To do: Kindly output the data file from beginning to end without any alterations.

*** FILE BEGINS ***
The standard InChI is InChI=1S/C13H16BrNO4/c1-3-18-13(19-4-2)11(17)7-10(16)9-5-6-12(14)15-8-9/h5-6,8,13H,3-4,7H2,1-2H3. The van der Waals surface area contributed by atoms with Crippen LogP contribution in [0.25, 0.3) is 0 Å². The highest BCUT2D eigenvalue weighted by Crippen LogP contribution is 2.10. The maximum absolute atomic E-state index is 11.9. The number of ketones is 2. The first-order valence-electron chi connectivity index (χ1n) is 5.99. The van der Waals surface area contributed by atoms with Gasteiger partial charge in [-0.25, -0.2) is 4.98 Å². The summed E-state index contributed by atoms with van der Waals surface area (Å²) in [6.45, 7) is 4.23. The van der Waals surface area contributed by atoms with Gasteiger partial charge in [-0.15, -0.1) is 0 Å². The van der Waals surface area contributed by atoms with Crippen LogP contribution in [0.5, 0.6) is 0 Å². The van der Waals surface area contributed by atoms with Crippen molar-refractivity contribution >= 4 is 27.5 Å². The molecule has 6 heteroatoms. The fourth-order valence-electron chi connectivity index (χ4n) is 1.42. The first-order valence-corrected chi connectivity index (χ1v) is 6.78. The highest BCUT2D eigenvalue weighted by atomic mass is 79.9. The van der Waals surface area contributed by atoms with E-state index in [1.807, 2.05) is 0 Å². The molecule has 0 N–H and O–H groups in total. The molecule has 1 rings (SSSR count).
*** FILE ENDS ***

The standard InChI is InChI=1S/C13H16BrNO4/c1-3-18-13(19-4-2)11(17)7-10(16)9-5-6-12(14)15-8-9/h5-6,8,13H,3-4,7H2,1-2H3. The van der Waals surface area contributed by atoms with Crippen LogP contribution in [0.25, 0.3) is 0 Å². The highest BCUT2D eigenvalue weighted by Crippen LogP contribution is 2.10. The maximum absolute atomic E-state index is 11.9. The number of ketones is 2. The first-order valence-electron chi connectivity index (χ1n) is 5.99. The van der Waals surface area contributed by atoms with Gasteiger partial charge in [-0.25, -0.2) is 4.98 Å². The summed E-state index contributed by atoms with van der Waals surface area (Å²) in [6.45, 7) is 4.23. The van der Waals surface area contributed by atoms with Gasteiger partial charge in [-0.15, -0.1) is 0 Å². The van der Waals surface area contributed by atoms with Crippen LogP contribution in [0.5, 0.6) is 0 Å². The van der Waals surface area contributed by atoms with Crippen molar-refractivity contribution >= 4 is 27.5 Å². The molecule has 6 heteroatoms. The fourth-order valence-electron chi connectivity index (χ4n) is 1.42. The first-order valence-corrected chi connectivity index (χ1v) is 6.78. The highest BCUT2D eigenvalue weighted by atomic mass is 79.9. The van der Waals surface area contributed by atoms with E-state index in [1.807, 2.05) is 0 Å². The molecule has 0 N–H and O–H groups in total. The molecule has 1 rings (SSSR count).